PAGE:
## Open problems

I have a list of open problems. The main one that I’m thinking about most this morning is quantum resistance. Everything I have described uses these really simple linear properties of digital signatures. I think a lot of post-quantum schemes out there like NTRU and friends are using lattices which are also really linear objects. Maybe there’s a way to do this in a quantum-hard setting which would be really exciting because as much as I like cyclic groups and discrete logarithms unfortunately it seems that their days may be numbered and I’ll have to start doing some real math.

That’s all I have. Thank you.

## Q&A

https://www.youtube.com/watch?v=ovCBT1gyk9c&t=27m47s

Q: I have a question. The blinding factor R becomes my private key?

A: Yep.

Q: How do I prevent other people from coming up with the same R value?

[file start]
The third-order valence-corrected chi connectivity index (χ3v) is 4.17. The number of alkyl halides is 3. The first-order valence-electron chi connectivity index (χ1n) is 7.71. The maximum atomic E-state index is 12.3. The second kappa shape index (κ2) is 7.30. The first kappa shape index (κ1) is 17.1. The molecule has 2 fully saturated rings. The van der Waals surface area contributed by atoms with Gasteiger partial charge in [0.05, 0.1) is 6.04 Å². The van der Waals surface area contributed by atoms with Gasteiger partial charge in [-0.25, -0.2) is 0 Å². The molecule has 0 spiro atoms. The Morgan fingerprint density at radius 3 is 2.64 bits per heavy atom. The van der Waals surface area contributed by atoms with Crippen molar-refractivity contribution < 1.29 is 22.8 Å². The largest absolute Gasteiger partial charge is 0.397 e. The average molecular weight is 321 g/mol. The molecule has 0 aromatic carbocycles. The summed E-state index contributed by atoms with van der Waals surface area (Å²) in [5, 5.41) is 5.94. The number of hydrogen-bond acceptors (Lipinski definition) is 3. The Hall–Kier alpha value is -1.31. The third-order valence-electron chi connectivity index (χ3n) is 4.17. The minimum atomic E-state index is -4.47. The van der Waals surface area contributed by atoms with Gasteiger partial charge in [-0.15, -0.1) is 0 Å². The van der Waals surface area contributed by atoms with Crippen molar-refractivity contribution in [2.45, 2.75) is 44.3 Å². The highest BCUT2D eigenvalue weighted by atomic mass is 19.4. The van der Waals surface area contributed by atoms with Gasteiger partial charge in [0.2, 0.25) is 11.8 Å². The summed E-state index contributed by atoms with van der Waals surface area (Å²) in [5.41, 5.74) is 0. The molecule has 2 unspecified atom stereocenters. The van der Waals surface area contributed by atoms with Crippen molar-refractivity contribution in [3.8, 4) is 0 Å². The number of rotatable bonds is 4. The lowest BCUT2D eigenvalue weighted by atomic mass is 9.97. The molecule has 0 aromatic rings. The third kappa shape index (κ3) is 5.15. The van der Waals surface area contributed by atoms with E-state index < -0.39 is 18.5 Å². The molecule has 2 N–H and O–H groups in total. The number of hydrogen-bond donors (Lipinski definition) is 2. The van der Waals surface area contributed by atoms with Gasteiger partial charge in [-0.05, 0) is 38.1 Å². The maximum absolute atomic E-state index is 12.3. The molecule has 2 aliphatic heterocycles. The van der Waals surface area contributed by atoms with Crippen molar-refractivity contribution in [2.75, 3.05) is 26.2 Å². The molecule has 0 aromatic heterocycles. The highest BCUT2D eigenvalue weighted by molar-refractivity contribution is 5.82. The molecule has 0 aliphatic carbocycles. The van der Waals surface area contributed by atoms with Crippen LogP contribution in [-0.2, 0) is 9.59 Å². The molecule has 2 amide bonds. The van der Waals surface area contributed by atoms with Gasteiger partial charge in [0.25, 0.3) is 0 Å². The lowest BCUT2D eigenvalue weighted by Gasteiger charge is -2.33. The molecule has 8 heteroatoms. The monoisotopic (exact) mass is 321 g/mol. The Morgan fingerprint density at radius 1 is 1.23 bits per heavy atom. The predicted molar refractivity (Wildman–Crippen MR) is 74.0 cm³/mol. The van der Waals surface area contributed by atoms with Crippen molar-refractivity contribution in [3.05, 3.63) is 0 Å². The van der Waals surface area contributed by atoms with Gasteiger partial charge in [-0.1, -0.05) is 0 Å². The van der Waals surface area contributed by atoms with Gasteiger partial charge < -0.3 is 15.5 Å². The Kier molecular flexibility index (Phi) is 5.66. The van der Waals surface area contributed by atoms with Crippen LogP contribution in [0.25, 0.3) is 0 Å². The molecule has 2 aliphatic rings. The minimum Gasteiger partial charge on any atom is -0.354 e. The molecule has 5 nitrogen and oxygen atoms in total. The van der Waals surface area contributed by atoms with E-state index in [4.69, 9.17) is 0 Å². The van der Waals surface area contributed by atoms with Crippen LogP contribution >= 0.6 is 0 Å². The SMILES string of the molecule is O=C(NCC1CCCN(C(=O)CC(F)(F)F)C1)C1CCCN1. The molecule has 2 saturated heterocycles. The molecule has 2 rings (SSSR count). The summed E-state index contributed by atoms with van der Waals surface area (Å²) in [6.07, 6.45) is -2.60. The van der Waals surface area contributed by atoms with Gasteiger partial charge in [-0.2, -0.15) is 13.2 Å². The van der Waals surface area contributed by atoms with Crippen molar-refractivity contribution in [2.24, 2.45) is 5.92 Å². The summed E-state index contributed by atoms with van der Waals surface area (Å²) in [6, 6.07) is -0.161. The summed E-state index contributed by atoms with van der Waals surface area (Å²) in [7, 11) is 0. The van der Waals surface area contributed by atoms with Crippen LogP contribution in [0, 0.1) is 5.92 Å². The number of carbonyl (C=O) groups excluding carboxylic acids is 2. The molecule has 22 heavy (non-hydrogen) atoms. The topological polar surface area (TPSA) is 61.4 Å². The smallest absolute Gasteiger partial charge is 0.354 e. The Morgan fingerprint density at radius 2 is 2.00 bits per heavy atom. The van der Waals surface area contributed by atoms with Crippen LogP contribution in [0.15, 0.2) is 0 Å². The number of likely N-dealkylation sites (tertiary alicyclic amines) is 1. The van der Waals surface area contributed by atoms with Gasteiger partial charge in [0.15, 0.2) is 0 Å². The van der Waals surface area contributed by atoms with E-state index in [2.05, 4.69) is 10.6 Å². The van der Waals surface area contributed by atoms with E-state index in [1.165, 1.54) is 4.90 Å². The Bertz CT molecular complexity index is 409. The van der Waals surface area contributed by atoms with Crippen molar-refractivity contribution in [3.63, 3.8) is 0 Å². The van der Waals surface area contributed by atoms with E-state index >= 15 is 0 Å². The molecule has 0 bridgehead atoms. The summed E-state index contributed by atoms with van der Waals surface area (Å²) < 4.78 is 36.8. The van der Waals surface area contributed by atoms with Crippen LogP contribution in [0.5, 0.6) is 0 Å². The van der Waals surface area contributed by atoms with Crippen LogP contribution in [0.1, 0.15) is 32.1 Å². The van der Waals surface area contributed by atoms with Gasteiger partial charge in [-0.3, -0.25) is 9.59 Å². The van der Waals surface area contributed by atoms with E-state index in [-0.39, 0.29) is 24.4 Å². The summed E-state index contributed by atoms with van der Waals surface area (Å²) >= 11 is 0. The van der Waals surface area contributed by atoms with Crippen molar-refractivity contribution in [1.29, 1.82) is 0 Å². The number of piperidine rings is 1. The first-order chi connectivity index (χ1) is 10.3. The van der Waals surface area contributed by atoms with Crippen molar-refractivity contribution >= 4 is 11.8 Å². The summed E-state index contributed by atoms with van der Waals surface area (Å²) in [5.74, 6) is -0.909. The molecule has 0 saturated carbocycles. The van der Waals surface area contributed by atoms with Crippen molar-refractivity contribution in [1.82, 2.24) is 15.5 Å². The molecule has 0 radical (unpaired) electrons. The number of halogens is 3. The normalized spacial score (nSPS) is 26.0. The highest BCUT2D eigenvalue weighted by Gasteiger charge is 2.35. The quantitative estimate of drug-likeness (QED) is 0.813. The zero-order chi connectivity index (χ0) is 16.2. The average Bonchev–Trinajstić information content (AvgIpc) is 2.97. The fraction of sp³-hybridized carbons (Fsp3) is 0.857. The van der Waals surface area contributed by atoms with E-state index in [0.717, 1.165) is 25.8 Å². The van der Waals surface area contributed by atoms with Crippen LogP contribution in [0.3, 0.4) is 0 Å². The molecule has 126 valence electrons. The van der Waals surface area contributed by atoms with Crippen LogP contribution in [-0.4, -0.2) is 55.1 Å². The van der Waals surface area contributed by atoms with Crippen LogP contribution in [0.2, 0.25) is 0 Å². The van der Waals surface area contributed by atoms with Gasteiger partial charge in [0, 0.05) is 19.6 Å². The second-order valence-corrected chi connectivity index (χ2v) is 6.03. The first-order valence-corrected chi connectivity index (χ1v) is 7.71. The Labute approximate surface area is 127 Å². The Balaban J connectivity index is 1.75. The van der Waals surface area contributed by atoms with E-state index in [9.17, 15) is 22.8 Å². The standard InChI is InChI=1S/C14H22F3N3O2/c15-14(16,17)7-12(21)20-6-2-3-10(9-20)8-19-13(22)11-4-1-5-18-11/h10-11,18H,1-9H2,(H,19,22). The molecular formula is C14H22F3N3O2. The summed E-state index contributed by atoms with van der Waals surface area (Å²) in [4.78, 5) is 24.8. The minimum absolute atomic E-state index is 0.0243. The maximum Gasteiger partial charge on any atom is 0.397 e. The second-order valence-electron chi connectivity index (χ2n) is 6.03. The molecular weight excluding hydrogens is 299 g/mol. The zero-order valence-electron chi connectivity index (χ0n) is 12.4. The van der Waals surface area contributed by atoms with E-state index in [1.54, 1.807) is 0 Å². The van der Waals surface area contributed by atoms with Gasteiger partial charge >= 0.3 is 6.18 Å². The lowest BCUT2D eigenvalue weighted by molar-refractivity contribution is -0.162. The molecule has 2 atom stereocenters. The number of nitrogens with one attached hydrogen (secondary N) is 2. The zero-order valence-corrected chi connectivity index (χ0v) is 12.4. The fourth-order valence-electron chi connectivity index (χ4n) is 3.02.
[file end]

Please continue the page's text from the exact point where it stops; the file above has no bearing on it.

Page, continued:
A: R is a uniformly random point in the scalar group. It’s a 256-bit number. Assuming that the discrete logarithm problem is hard, then nobody can compute R, for the same reason that nobody can compute a secret key from a public key. This is exactly the same security model here.

Q: Also I was thinking about, because of pedersen commitments, if I know the discrete log between the group generator like G and H,…

A: That’s a really good question.

Q: If I know G is xH….

A: Something I skipped over, if someone knows the discrete log between G and H, then it’s not a pedersen commitment but a chameleon hash. We need G and H to be uniformly random points. So usually you have a hash to point function to get uniformly random points that come out of a random oracle. And then assuming the discrete logarithm problem is hard and assuming that you actually have a random oracle, then nobody knows this discrete log and nobody can compromise these pedersen commitments.